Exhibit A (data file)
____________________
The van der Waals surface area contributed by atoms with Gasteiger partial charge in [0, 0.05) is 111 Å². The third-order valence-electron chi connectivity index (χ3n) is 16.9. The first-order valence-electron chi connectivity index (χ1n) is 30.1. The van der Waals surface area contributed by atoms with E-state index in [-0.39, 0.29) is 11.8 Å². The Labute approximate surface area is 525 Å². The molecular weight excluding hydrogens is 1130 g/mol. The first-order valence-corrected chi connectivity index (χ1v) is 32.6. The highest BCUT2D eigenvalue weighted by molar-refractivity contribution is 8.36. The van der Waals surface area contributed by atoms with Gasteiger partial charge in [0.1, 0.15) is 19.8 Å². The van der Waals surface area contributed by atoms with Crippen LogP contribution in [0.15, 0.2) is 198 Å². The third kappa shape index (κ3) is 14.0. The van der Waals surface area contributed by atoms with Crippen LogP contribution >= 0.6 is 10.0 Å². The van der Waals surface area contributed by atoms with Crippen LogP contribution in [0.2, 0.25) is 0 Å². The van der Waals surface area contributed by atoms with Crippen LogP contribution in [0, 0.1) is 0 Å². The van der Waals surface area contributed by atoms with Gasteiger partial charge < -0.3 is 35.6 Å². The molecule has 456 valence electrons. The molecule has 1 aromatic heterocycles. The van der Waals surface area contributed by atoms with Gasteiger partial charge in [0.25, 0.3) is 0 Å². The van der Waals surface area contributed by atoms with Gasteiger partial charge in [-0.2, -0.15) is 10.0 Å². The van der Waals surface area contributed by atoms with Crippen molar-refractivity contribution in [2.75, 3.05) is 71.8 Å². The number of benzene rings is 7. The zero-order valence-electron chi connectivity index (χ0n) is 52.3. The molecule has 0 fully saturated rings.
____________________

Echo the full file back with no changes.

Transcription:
The van der Waals surface area contributed by atoms with Gasteiger partial charge in [0, 0.05) is 111 Å². The third-order valence-electron chi connectivity index (χ3n) is 16.9. The first-order valence-electron chi connectivity index (χ1n) is 30.1. The van der Waals surface area contributed by atoms with E-state index in [-0.39, 0.29) is 11.8 Å². The Labute approximate surface area is 525 Å². The molecular weight excluding hydrogens is 1130 g/mol. The first-order valence-corrected chi connectivity index (χ1v) is 32.6. The highest BCUT2D eigenvalue weighted by molar-refractivity contribution is 8.36. The van der Waals surface area contributed by atoms with Gasteiger partial charge in [0.1, 0.15) is 19.8 Å². The van der Waals surface area contributed by atoms with Crippen LogP contribution in [0.15, 0.2) is 198 Å². The third kappa shape index (κ3) is 14.0. The van der Waals surface area contributed by atoms with Crippen LogP contribution >= 0.6 is 10.0 Å². The van der Waals surface area contributed by atoms with Crippen LogP contribution in [0.2, 0.25) is 0 Å². The van der Waals surface area contributed by atoms with Crippen LogP contribution in [0, 0.1) is 0 Å². The van der Waals surface area contributed by atoms with Gasteiger partial charge < -0.3 is 35.6 Å². The molecule has 456 valence electrons. The molecule has 1 aromatic heterocycles. The van der Waals surface area contributed by atoms with Gasteiger partial charge in [0.25, 0.3) is 0 Å². The van der Waals surface area contributed by atoms with Gasteiger partial charge in [-0.2, -0.15) is 10.0 Å². The van der Waals surface area contributed by atoms with Crippen molar-refractivity contribution in [2.75, 3.05) is 71.8 Å². The number of benzene rings is 7. The zero-order valence-electron chi connectivity index (χ0n) is 52.3. The molecule has 0 fully saturated rings.